While their salaries may differ, one common ground between account technicians and finance clerks are a few of the skills required in each craft. In both careers, employees bring forth skills like financial statements, data entry, and hr.

    As far as similarities go, this is where it ends because an account technician responsibility requires skills such as "veterans," "patients," "reconciliations," and "general ledger." Whereas a finance clerk is skilled in "general ledger accounts," "process invoices," "financial aid applications," and "clerical support." So if you're looking for what truly separates the two careers, you've found it.

    The education levels that finance clerks earn is a bit different than that of account technicians. In particular, finance clerks are 2.4% less likely to graduate with a Master's Degree than an account technician. Additionally, they're 0.3% more likely to earn a Doctoral Degree.

    What Are The Duties Of a Cash Application Specialist?

    Cash Application Specialists handle a variety of tasks related to company finances. They manage the organization of the company's financial records and oversee the overall cash inflow. They may also be assigned to handle payment collection, preparation of invoices, and receipts' issuance. They manage their relationship with their counterparts in client organizations to ensure a harmonious work relationship. This will help them follow up payments, communicate better, and resolve any concerns. Cash application specialists are also in charge of updating client records and ensuring that clients' payments are accurate. They also process refunds and facilitate other financial transactions.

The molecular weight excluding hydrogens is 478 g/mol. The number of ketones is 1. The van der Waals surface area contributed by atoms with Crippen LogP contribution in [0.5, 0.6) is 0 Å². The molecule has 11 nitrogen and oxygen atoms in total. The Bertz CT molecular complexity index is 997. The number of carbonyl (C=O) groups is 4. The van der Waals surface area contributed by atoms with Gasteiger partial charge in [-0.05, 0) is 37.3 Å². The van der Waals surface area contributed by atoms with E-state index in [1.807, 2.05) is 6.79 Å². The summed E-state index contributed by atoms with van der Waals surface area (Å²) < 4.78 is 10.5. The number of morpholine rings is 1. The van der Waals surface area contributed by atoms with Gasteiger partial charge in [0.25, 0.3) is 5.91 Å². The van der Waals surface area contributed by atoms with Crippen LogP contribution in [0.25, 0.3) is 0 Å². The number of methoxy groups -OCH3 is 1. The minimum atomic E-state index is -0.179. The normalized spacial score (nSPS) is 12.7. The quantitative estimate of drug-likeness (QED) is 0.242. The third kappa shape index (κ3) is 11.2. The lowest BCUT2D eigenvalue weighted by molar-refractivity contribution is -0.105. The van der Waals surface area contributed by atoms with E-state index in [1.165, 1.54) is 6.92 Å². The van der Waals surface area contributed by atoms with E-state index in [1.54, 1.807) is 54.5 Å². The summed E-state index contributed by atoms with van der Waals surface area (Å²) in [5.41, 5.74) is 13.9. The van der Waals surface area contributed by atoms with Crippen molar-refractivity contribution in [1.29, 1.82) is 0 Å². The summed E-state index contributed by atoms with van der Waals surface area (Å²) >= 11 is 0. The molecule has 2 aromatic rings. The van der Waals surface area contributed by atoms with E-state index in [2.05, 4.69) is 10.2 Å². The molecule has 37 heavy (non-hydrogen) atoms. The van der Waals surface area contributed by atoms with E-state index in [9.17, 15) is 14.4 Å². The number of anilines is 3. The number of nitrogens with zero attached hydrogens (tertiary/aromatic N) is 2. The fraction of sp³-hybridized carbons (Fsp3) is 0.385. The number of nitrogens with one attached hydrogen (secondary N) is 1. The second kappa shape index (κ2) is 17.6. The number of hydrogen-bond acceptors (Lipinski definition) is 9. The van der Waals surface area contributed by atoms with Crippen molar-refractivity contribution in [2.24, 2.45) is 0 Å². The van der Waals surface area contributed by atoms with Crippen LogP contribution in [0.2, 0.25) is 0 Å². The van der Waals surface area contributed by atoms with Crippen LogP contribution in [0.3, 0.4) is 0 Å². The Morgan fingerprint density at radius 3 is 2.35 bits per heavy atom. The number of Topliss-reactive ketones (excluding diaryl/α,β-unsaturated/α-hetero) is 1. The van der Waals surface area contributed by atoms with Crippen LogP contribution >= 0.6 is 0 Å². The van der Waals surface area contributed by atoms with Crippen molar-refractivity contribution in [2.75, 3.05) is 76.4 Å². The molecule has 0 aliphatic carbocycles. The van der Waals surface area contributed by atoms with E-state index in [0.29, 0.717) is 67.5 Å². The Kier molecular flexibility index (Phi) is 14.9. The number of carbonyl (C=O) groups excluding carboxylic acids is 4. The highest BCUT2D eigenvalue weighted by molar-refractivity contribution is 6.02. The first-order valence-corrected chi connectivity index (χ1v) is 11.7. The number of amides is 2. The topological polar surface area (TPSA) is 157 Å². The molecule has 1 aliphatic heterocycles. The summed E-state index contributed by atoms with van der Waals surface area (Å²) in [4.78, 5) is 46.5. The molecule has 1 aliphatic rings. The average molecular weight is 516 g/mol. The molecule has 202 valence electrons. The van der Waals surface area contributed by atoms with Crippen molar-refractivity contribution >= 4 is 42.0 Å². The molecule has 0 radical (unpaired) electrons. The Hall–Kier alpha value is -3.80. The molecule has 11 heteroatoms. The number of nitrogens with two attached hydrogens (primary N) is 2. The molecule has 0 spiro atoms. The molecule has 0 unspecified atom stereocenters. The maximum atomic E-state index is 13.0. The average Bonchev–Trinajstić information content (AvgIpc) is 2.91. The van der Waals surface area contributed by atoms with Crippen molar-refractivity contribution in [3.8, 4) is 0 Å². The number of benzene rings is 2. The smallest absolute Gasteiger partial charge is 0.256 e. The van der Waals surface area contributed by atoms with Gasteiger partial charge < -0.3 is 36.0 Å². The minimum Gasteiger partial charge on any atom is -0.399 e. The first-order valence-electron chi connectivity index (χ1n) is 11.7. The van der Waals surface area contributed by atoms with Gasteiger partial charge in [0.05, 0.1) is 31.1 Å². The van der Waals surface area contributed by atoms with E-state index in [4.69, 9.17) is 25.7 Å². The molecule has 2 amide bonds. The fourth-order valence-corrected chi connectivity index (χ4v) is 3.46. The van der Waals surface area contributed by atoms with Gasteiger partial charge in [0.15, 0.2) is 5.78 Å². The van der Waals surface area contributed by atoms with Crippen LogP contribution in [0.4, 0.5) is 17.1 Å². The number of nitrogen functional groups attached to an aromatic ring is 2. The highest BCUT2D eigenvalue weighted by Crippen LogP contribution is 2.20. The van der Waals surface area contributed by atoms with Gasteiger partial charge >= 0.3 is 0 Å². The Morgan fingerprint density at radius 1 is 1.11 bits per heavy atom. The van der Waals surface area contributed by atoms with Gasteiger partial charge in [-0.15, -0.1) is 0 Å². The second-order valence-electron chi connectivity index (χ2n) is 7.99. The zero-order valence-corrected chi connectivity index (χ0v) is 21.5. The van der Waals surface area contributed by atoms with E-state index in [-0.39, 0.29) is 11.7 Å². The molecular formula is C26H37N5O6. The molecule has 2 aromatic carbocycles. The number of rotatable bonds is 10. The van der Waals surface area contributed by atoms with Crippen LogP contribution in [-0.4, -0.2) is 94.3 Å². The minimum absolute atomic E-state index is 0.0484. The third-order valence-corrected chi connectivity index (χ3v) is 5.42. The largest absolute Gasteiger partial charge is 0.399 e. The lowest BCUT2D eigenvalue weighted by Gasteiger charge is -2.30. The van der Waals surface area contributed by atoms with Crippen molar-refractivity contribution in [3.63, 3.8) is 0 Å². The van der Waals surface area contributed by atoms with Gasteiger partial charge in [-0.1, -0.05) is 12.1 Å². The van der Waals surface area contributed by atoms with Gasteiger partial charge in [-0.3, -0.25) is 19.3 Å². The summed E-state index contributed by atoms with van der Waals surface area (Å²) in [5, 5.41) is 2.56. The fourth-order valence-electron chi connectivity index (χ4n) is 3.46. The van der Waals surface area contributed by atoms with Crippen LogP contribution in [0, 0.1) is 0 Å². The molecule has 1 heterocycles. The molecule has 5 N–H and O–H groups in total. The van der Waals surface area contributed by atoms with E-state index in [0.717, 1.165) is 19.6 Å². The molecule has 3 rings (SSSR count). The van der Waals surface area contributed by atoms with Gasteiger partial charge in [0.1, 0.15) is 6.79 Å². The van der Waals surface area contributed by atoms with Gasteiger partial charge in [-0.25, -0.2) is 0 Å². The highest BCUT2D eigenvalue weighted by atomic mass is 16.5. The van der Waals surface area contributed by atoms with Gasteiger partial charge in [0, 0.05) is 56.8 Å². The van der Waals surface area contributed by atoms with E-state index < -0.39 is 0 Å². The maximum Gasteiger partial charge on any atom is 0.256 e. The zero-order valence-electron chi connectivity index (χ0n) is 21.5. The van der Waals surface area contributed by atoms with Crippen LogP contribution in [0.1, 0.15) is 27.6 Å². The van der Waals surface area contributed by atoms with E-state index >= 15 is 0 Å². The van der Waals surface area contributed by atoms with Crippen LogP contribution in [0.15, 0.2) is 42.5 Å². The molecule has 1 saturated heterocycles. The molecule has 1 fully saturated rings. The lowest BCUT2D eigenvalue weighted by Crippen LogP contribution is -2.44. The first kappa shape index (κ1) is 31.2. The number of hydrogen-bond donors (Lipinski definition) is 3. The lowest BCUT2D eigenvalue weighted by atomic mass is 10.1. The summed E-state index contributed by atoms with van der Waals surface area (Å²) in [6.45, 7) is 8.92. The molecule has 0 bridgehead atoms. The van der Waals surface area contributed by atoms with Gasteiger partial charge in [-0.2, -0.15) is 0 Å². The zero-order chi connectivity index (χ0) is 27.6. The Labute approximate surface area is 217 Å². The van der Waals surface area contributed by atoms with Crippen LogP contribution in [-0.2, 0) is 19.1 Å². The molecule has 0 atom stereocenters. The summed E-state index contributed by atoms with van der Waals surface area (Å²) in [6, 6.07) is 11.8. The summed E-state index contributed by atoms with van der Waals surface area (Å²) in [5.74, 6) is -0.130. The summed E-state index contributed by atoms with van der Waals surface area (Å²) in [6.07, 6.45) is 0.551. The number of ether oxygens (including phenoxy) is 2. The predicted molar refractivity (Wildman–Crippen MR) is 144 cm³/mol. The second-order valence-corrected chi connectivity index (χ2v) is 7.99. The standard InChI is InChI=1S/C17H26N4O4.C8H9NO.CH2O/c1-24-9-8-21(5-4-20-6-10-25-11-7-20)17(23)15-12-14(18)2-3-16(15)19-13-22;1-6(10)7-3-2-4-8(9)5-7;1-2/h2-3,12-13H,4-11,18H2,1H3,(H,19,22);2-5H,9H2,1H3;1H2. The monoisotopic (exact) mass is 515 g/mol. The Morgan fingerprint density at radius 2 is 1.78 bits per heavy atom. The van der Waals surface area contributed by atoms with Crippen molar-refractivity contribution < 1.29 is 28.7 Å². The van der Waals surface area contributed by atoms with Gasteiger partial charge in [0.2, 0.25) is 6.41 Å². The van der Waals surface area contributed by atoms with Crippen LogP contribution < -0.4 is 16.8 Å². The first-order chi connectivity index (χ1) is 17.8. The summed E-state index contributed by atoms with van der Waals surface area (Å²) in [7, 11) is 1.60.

The next role we're going to look at is the cash application specialist profession. Typically, this position earns a lower pay. In fact, they earn a $13,557 lower salary than account technicians per year.

    Not everything about these jobs is different. Take their skills, for example. Account technicians and cash application specialists both include similar skills like "patients," "data entry," and "reconciliations" on their resumes.

    While some skills are similar in these professions, other skills aren't so similar. For example, several resumes showed us that account technician responsibilities requires skills like "veterans," "financial statements," "hr," and "general ledger." But a cash application specialist might use skills, such as, "customer service," "credit card payments," "cash receipts," and "cash handling."

    In general, cash application specialists study at similar levels of education than account technicians. They're 3.2% less likely to obtain a Master's Degree while being 0.3% less likely to earn a Doctoral Degree.

    How an Accounting Representative Compares